The wind finally died at sunset and the mosquitoes came out with a vengeance. We quickly retreated to our tents. I’d pulled the tarp off the top of my bivy tent, allowing only the netting to protect me from the hoards of bugs. The buzzing of their wings, as they searched for blood, was deafening. I’ve heard this sound: on Isle Royale, along the barrier islands of North Carolina, deep in the Sierras, next to the Connecticut River on the Appalachian Trail and far north in northern Ontario. To be outside in such conditions, without netting, would be misery, as I found out along the Connecticut when I was sleeping under a tarp. Things were so bad that at 4 AM, I packed up and started hiking in the dark. Here, after killing half dozen mosquitoes who’d gotten inside the netting, I’m safe from being eaten alive. I fall asleep to the buzz of mosquitoes and awake a few times in the night. The moon is full; when the wind rustles the leaves of the birch under which I’m camping it sound like rain. But the sky, on our last night on the river, remains clear. The threat of rain that had threatened us when a front moved through that morning was gone.
We’d left our campsite on Darky Lake early that morning. Paddling across the lake once more, we headed to the northwest corner, where we found its outlet, the Darky River. This river was a treat, with a gentle flow that aided our paddling. There were three portages along the river, but only one, which had been so filled with logs, did we have to portage. In the others, we walked the canoes through the rock gardens. Places along the river, where the water slowed, were filled with water lilies. Other sections were filled with flowing grass that waved in the current. This should be prime moose country, but we see none. There are also many beavers along here. We don’t see them, but do see many huts. In one place they’re so populated and the hardwoods near the water so scarce, that they’ve taken up to chewing on pine trees. It’s an interesting mix of trees here. Every so often there is a white pine that stands a good 10 or 20 feet taller than the other evergreens—jack pine, fir and spruce. Their tops, exposed to the wind and weather, have been deformed over the years.
After lunch, I fish a few minutes in the rapids at the bottom of the last portage trail and catch a couple of smallmouths. They’re small and I release them. We finish paddling down the river and run a small rapid at the mouth, where the river spills into the northwest side of Minn Lake. Once on the lake, we find ourselves paddling into a strong wind with whitecaps that occasional break over the bow of the boat. We dig our paddles in and make for some islands on the other side. The paddling was both tough, exciting and tough going and when we finally make it to the lee side of the island, we’re all exhausted. Hugging the south shore, we work our way westward to a campsite that located on a bluff that sticks out into the lake.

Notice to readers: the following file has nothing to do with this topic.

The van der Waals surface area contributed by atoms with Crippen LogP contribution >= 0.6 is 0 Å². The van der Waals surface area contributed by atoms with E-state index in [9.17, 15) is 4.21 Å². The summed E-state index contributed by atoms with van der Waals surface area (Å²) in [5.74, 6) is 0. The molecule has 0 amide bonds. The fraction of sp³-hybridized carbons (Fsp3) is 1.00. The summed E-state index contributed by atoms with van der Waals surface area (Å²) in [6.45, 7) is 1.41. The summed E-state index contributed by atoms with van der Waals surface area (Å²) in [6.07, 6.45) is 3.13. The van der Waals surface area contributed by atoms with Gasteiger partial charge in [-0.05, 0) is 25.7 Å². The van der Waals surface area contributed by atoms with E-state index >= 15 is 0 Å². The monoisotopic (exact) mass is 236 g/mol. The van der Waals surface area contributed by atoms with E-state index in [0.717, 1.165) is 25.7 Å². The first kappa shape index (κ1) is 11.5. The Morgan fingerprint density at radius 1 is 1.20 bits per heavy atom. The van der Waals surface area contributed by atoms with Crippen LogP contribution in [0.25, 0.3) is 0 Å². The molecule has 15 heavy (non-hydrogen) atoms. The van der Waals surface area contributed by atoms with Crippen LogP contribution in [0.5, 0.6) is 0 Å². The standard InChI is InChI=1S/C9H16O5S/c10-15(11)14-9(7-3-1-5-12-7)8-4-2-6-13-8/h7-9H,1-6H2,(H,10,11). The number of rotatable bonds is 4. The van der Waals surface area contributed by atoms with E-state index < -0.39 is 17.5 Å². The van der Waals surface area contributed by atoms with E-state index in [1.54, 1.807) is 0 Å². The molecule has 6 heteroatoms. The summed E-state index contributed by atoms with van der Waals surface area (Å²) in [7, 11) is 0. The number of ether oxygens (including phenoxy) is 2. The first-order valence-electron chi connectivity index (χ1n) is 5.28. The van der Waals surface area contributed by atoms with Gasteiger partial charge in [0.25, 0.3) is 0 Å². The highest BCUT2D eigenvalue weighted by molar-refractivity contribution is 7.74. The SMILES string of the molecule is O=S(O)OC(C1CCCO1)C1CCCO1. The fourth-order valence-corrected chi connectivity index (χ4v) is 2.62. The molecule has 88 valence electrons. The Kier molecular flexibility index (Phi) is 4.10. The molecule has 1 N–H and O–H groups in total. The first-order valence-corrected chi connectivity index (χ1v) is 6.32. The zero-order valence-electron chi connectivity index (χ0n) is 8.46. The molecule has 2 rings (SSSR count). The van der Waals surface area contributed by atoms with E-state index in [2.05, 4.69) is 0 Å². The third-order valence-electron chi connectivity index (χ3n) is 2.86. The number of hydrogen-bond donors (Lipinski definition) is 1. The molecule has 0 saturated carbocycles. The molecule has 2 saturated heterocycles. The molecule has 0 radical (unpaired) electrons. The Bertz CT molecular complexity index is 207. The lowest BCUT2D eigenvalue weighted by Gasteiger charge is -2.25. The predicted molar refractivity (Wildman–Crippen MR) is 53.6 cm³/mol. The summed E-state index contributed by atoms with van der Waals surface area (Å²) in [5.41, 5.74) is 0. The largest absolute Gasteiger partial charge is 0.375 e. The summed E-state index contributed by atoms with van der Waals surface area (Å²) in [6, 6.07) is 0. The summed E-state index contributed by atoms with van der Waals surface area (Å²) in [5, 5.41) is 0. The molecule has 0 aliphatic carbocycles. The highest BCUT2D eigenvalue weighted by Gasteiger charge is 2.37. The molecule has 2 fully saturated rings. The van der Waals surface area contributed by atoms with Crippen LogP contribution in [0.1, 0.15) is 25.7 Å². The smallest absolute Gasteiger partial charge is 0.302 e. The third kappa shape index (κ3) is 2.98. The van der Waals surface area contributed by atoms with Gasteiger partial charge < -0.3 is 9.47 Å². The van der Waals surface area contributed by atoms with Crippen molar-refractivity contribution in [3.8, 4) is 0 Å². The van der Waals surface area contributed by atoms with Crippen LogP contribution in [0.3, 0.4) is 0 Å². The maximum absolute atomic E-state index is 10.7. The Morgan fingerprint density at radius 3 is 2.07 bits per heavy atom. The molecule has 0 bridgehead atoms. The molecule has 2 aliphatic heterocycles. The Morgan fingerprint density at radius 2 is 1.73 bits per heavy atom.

That evening, TM and I go out fishing. We catch a few smallmouths. I quit using jigs and begin to fish with a weighed rubber worm, casting toward shore and pulling it slowly along the bottom toward the boat sitting some twenty or thirty feet from land. I get a strike and set the hook. The fish doesn’t seem to be much of a fighter and I’m surprised of his size when he gets to where I can see him. But he can also see me, and he turns and runs and the fight is on. A few minutes later, I’ve got him into the net, a 26 inch northern pike. He’s not as big as we’d hope to find, but is only one of two northerns caught on the trip.
I wake up early on our last morning on the lake. There is no wind and the mosquitoes are no longer swarming. In the distance, I can hear the falls on the Milnge River, several miles north of us. I walk over to the water’s edge and watch moon drop below the western horizon as the sun rises in the east. The peninsula, which juts out into the lake, provides a great view to the east and west. Afterwards, we eat the remaining oatmeal and enjoy a cup of coffee, and then pack up for our final paddle. We’re to meet the outfitter at Black Robe Portage, five or six miles away, at 10 AM. As we paddle up to the portage, we see our last bald eagle, standing guard in the top of a red pine. We’re at the portage at 9:30. He takes us back to Zups, where we settle up and are then hauled by boat back to Crane Lake where we clear customs. By 12:30, we’re in the lodge there, drinking beers and enjoying lunch, while catching up with the news of the past week and relax watching the rowing events of the Olympics.
Our trip home was uneventful, except for the argument that ensured in Duluth, over whether we should go south through Chicago or take the scenic route across Michigan’s Upper Peninsula, missing out on the construction… JM and I lost and we headed south through Chicago, stopping for dinner at a Supper Club in Rice Lake and spending the night near the Dells.
For my other posts on this trip, see:
Click here for my post on packing for the trip
Click here for my post on getting to the Quetico
Click here for my post on Day 2: fishing at Curtain Falls.
Click here for my post on the long haul from Rebecca Falls to Darky Lake
Click here for our two full days on Darky Lake